In addition to covering the disciplines, the author provides some excellent resources as tools to use to assist the necessary life changes.
Next to the plain reading and meditation of God's Word (the Bible), I'm hoping that the disciplines gained from reading this excellent book -The Disciplines of a Godly Man, will be a blessing to my God, family, church, friends and the wider community.
Really happy to give it a high rating.
Be ready to be challenged in your walk with Christ, your witness before others, your relationship with your spouse, your work ethics, the need for open and genuine male friendships, your relationship with your church, and the words that come out of your mouth on a daily basis.
No, 'Good-Works' won't make you right with God. Only Christ and what he did on the cross can accomplish that, but once we have entered into that relationship, God EXPECTS us to reflect Christ in all that we do, say, and think, and that those actions come from the INSIDE, reflective of a CHANGED HEART and MIND! This book will challenge, convict, and motivate you to be what we have been called to be in Christ. I highly recommend this book, and HIGHLY RECOMMEND this for the purposes of a men's study/accountability group.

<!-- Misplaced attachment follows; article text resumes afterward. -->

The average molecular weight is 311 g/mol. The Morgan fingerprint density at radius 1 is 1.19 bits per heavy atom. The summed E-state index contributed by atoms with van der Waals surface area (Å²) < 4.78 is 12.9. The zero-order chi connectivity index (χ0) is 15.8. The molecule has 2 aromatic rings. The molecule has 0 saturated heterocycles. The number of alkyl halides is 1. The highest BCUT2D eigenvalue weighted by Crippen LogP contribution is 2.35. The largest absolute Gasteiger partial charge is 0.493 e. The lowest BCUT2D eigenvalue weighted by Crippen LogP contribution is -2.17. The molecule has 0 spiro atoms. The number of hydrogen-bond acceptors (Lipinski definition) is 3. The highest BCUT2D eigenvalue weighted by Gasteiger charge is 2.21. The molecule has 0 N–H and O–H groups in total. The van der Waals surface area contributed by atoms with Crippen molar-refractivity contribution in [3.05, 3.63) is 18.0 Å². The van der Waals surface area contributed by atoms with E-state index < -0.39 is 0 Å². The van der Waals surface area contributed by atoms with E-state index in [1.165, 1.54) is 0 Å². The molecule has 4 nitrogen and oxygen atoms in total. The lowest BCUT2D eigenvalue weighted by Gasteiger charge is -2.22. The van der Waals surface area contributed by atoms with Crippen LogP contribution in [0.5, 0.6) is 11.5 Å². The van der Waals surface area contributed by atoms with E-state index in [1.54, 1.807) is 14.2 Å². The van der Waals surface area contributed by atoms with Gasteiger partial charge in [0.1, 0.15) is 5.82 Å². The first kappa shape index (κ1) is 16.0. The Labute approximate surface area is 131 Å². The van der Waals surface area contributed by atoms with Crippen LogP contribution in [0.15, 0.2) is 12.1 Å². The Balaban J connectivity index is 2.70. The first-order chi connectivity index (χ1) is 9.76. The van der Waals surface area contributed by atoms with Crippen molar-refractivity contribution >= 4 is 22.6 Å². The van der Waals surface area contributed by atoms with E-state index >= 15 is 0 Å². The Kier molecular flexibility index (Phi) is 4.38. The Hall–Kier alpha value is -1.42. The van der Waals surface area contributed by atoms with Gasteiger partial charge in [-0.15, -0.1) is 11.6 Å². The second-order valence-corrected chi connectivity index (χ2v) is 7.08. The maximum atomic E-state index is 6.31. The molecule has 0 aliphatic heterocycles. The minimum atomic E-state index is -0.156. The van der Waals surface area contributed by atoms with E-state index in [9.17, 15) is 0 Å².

Before this book, as a Legalist, I rarely felt anything inside and wondered what I was doing wrong. As much as I knew Christianity was the answer I felt mostly empty and only felt a fire burn inside me from time to time.
Now I have a constant fire inside me. I don't struggle with sin like I used to either.
My only regret with this book is that I bought it five years ago and NEVER read it. So much missed potential in those five years...